Refugee issues – Chin Human Rights Organization

“I’m not afraid,” said Mr. Khu, a 47-year-old Myanmar national whose nonprofit has around 200 members across southeast Myanmar and a handful in Thailand. “It’s something that has to be done.”

Mr. Khu’s missions are illegal in both countries. They are one of the few precarious avenues being used to get aid to Myanmar’s most vulnerable populations since the 2021 coup ended a nascent transition to democracy and aggravated conflict between the army and its opponents, according to interviews with more than a dozen representatives of local and international aid organizations, human-rights advocates and officials from the U.S. and Thailand.

While the U.S. Agency for International Development and United Nations agencies continue to operate inside Myanmar, their reach is limited because the junta controls where they can go and to a large degree what they can do. Getting permission to move around involved complex processes even before the coup, but representatives of three aid organizations said there is now an intentional regime tactic of denying them access to large populations to cut off resources to areas where opposition to military rule is strongest. They cited the regime’s denial of travel authorizations and arbitrary delays in issuing staff visas as obstacles.

To reach vulnerable communities, Western governments often take the cross-border route—but it is convoluted. Myanmar-focused groups like Mr. Khu’s aren’t eligible for legal status in Thailand, which means most foreign governments can’t send funds directly to them. Instead, the governments contribute to larger, registered organizations that, while primarily focused on Thailand, channel some of the funds to the dozens of smaller groups operating inside Myanmar.

Donors have little visibility on how the aid is ultimately distributed but say that the smaller groups that are capable of navigating Myanmar’s tough conditions are their best hope of reaching at least some hard-hit locations. Aid workers like Mr. Khu operate with the help of armed rebel groups in Myanmar that are fighting the junta, traveling through their territories and under their protection.

A U.S. State Department spokesperson said Myanmar’s regime continues to deny humanitarian access to many populations in need and urged all countries to press them for more. “At the same time, we and others in the international community are identifying alternate means of providing lifesaving assistance that is not dependent upon access permission,” the spokesperson said.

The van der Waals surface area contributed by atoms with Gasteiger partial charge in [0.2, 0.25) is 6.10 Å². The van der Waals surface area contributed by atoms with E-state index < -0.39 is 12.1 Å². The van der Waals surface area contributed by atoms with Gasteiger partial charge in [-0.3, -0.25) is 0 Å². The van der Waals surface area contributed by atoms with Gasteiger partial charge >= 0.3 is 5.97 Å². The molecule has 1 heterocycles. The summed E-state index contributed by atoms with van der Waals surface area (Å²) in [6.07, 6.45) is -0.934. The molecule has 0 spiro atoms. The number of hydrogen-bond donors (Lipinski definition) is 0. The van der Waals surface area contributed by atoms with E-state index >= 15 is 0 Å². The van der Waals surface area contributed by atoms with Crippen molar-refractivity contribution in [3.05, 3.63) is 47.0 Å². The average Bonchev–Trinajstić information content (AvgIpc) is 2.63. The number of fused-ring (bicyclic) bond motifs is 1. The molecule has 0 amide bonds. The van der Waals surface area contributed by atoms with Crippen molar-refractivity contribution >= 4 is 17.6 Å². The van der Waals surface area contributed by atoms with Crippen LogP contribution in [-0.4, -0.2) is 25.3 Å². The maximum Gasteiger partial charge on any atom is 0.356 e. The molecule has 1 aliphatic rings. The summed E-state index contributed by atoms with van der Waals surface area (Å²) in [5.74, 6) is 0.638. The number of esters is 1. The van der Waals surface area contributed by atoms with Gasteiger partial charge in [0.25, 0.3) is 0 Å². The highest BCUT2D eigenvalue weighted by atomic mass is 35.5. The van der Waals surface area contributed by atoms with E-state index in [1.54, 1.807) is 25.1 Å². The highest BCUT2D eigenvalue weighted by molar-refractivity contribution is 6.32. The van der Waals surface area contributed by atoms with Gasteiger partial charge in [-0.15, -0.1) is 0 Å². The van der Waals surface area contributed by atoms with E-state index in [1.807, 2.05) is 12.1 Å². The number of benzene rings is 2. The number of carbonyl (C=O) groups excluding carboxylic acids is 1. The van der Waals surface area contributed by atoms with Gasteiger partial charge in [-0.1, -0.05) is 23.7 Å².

U.S.-based advocacy group Refugees International estimates some $10 million worth of aid has entered Myanmar through Thailand since the coup via these informal channels. It is a fraction of overall aid to the country, which is in the hundreds of millions of dollars. Large parts of Myanmar remain inaccessible, such as central-northwest Myanmar’s Sagaing region where more than half of those displaced since the coup are located.

The U.N. says the number of people who need aid ballooned from one million before the coup to 14.4 million in its aftermath—more than a quarter of the entire population. Before the coup, roughly 350,000 people were internally displaced by earlier conflicts, forced to flee their homes but staying inside Myanmar. That number has now surpassed 1.2 million. Half of the country’s school-age children have had no access to education for two years.

Many live in warzones that have no clear front lines. The coup sparked nationwide protests that were met with lethal force by the military, hardening the resolve of the army’s opponents, some of whom turned to guerrilla-style armed resistance. The military responded by bombing and burning villages suspected of harboring insurgents. Conflict is concentrated near the country’s northwest and southeast borders, and increasingly its central plains.

The Myanmar military didn’t respond to a request for comment.

Conditions for the displaced are desperate. Eh Htoo Say, a 30-year-old teacher from Myanmar’s southeast Karen state, fled in December with her 5-year-old son when the Myanmar military bombed and occupied their village, Au Kree Hta. Sometimes they stay under a tarp propped up by bamboo on the bank of a river that separates Myanmar from Thailand. At other times, they hide in a rickety wooden barn just across the river, in Thailand.

She can’t cook after dark because fire would betray her location. She and her son bathe in the open, either in the river or a flooded rice field. She uses banana leaves to collect rainwater to drink and survives on rice and canned fish brought by local charities—part of the patchwork of organizations like Mr. Khu’s.

“I can keep living as long as I have aid,” she said. “But if I don’t get more I’ll really be in trouble.”

Thailand Foreign Ministry spokesman Tanee Sangrat said that cross-border aid is allowed through legally registered groups like the Thai Red Cross Society. But human-rights advocates and aid workers say delivering aid to populations deep inside Myanmar requires familiarity with the country’s languages, terrain and conflict dynamics.

The Myanmar nationals who do that work described living in constant fear of being caught crossing the border. They can’t use Myanmar’s banks or mobile transfer apps, which they believe are monitored by the military.

In early July, an aid worker who was using aid money to buy rice for displaced people in southeast Myanmar’s Bago region was abducted by the Myanmar military and killed, the worker’s organization said. Nearly all of the aid workers interviewed requested anonymity due to fear of arrest, deportation or further restrictions on access.

“We’re just trying to help people, but to do that we have to be tricky, creative, and risk our lives,” said Mr. Khu’s supervisor. “There’s no guarantee—if we die, we die.”

Write to Feliz Solomon at [email protected]

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